What’s next for the organization?  

Visionary Women has essentially come up with a new way of philanthropy. We don’t hold fundraisers, luncheons or gala dinners, yet in a short three and a half years, we have raised over $1.5 million, all of which will be distributed to various women and girls’ initiatives. We hope that in the coming years we make VW into a national nonprofit and a movement. 

In your latest book, Creative Couples, you feature stories of 15 couples who motivate each other, work together and change lives as a team. How did you select these couples?

I wanted to choose couples who had both a romantic and professional relationship in order to see how their personal and professional lives were affected. Of course, I also wanted to pick couples who, through their collaboration, changed 20th-century culture. Finally, I wanted to pick pairs who displayed different power dynamics and relationship styles, because we learn so much from the diversity of their relationship.

What common threads did you uncover?

Their stories showed how a shared mission in life and a commitment to the relationship were the most important factors to the success of the partnership. There is no question that even the most compatible partners faced challenges, yet those that displayed an openness and flexibility to growth seemed to have had more success in their relationships.

What was most surprising? 

I was surprised to uncover my own stereotypes on relationships. The chapter on Salvador Dalí and his wife, Gala, was the most surprising. They lived and worked together for 52 years; Dali even wanted to be buried next to her in a chamber where they could hold hands. However, the two did not have sexual relations. Obviously, there were other reasons for the two of them to stay in the marriage and remain so close. I won’t give more away, because it is truly a surprise.

Did you learn any lessons while researching these dynamic couples?

Each couple seems to have their unique partnering style, but I gained such insight on how we tend to project our own needs and create our own dynamics in a relationship, for better or for worse. Another big takeaway is that partnerships are much more prevalent than we think in our culture, and it is for a very good reason. When the partnership is right, one plus one equals four!

You are involved with so many philanthropic causes. What drives you to give so much of your time?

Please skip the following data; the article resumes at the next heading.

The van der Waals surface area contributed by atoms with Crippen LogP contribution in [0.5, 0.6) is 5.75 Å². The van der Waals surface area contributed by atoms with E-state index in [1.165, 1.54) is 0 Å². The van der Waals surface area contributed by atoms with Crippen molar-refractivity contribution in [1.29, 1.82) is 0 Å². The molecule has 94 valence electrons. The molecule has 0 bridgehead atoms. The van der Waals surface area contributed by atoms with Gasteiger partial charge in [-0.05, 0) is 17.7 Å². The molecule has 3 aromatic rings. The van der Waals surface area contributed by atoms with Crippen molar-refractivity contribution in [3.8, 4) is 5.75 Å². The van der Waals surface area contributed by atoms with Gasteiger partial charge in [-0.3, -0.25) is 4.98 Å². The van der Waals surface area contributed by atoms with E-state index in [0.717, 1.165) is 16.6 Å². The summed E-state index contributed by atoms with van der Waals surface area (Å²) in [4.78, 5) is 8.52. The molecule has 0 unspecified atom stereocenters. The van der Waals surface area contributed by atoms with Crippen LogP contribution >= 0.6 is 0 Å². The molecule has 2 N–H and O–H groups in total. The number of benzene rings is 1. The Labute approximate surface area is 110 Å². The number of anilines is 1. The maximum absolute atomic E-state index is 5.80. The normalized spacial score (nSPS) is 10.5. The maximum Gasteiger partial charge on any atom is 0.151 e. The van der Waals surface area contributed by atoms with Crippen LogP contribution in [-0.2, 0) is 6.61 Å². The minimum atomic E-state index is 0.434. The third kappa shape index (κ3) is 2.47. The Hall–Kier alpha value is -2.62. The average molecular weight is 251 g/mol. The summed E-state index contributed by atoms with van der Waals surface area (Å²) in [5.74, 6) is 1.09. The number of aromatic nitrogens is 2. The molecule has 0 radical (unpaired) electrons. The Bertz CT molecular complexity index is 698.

Having a greater purpose has been a cornerstone of my life. In fact, it is an important source of my happiness and fulfillment. It feels profoundly good to know that the work we do has meaning, that we can affect lives. 

In 2018, you received the Ellis Island Medal of Honor. And in 2019, you were awarded the Visionary Award in Arts and Culture in philanthropy by C-Suite Quarterly magazine. What does this type of recognition mean to you?  

I am so incredibly honored by these accolades. In many ways, it is a validation that I am on track, that I am finally making a difference. But all in all, I usually don’t think of these honors once the event is over. A very wise person once told me not to take accolades or criticism too seriously.

What’s your secret to juggling all that you do? 

I feel that we all have multifaceted lives and if we think clearly and manage our energy effectively, we can do a great deal. I have also found that rest and meditation and connecting with the people I love are also important to feeling balanced and happy.

How many hours of sleep do you get/need? 

I tend to sleep six hours. It seems to be the right number of hours for me!

Workout of choice? 

Dance. Music and movement make me happy. When I turned 40, I decided to learn flamenco dance, and I am still taking classes twice a week. 

You’ve accomplished so much, but what’s something that you have yet to conquer that is on your list?  

There is so much I want to do and experience. I want to help grow Visionary Women into a national organization. I want to learn a new language. I am open to new challenges and possibilities.

Best advice you can share with Gio readers for getting the most out of life?

I have felt happiest when I was mindful of bringing a certain level of awareness to my life—noticing the beauty of my surroundings, being grateful of all that I have, and practicing being an open-hearted person.